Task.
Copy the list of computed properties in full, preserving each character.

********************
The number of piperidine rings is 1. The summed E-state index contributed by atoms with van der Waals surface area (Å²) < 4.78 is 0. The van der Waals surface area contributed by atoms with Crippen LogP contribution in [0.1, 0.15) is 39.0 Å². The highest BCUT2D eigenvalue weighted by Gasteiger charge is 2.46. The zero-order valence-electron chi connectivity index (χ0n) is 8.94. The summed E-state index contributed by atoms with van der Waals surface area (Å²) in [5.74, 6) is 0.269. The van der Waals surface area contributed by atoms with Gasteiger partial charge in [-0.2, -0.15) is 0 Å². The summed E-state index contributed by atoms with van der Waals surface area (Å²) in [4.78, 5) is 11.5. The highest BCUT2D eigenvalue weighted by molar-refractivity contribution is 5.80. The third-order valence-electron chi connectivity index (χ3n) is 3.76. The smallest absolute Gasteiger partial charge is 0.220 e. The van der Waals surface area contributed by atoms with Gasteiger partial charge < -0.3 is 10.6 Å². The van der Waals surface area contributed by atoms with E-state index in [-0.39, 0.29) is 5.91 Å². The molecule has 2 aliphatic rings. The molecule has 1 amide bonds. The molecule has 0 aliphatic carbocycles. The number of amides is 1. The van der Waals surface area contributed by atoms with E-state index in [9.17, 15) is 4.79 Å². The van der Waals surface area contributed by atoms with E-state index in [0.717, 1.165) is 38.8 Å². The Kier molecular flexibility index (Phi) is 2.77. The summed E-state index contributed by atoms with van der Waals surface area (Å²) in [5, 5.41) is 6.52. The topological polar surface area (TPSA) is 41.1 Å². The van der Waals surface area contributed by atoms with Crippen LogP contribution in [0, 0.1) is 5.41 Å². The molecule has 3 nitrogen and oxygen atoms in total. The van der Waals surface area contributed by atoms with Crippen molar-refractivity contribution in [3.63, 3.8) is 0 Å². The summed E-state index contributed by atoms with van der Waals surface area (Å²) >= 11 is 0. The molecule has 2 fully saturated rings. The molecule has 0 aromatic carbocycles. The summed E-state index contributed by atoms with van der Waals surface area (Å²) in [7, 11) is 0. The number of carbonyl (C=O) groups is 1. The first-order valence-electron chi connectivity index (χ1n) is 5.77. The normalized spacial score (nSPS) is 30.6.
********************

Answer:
The number of piperidine rings is 1. The summed E-state index contributed by atoms with van der Waals surface area (Å²) < 4.78 is 0. The van der Waals surface area contributed by atoms with Crippen LogP contribution in [0.1, 0.15) is 39.0 Å². The highest BCUT2D eigenvalue weighted by Gasteiger charge is 2.46. The zero-order valence-electron chi connectivity index (χ0n) is 8.94. The summed E-state index contributed by atoms with van der Waals surface area (Å²) in [5.74, 6) is 0.269. The van der Waals surface area contributed by atoms with Gasteiger partial charge in [-0.2, -0.15) is 0 Å². The summed E-state index contributed by atoms with van der Waals surface area (Å²) in [4.78, 5) is 11.5. The highest BCUT2D eigenvalue weighted by molar-refractivity contribution is 5.80. The third-order valence-electron chi connectivity index (χ3n) is 3.76. The smallest absolute Gasteiger partial charge is 0.220 e. The van der Waals surface area contributed by atoms with Gasteiger partial charge < -0.3 is 10.6 Å². The van der Waals surface area contributed by atoms with E-state index in [-0.39, 0.29) is 5.91 Å². The molecule has 2 aliphatic rings. The molecule has 1 amide bonds. The molecule has 0 aliphatic carbocycles. The number of amides is 1. The van der Waals surface area contributed by atoms with E-state index in [9.17, 15) is 4.79 Å². The van der Waals surface area contributed by atoms with E-state index in [0.717, 1.165) is 38.8 Å². The Kier molecular flexibility index (Phi) is 2.77. The summed E-state index contributed by atoms with van der Waals surface area (Å²) in [5, 5.41) is 6.52. The topological polar surface area (TPSA) is 41.1 Å². The van der Waals surface area contributed by atoms with Crippen LogP contribution in [0, 0.1) is 5.41 Å². The molecule has 3 nitrogen and oxygen atoms in total. The van der Waals surface area contributed by atoms with Crippen molar-refractivity contribution in [3.63, 3.8) is 0 Å². The summed E-state index contributed by atoms with van der Waals surface area (Å²) >= 11 is 0. The molecule has 2 fully saturated rings. The molecule has 0 aromatic carbocycles. The summed E-state index contributed by atoms with van der Waals surface area (Å²) in [7, 11) is 0. The number of carbonyl (C=O) groups is 1. The first-order valence-electron chi connectivity index (χ1n) is 5.77. The normalized spacial score (nSPS) is 30.6.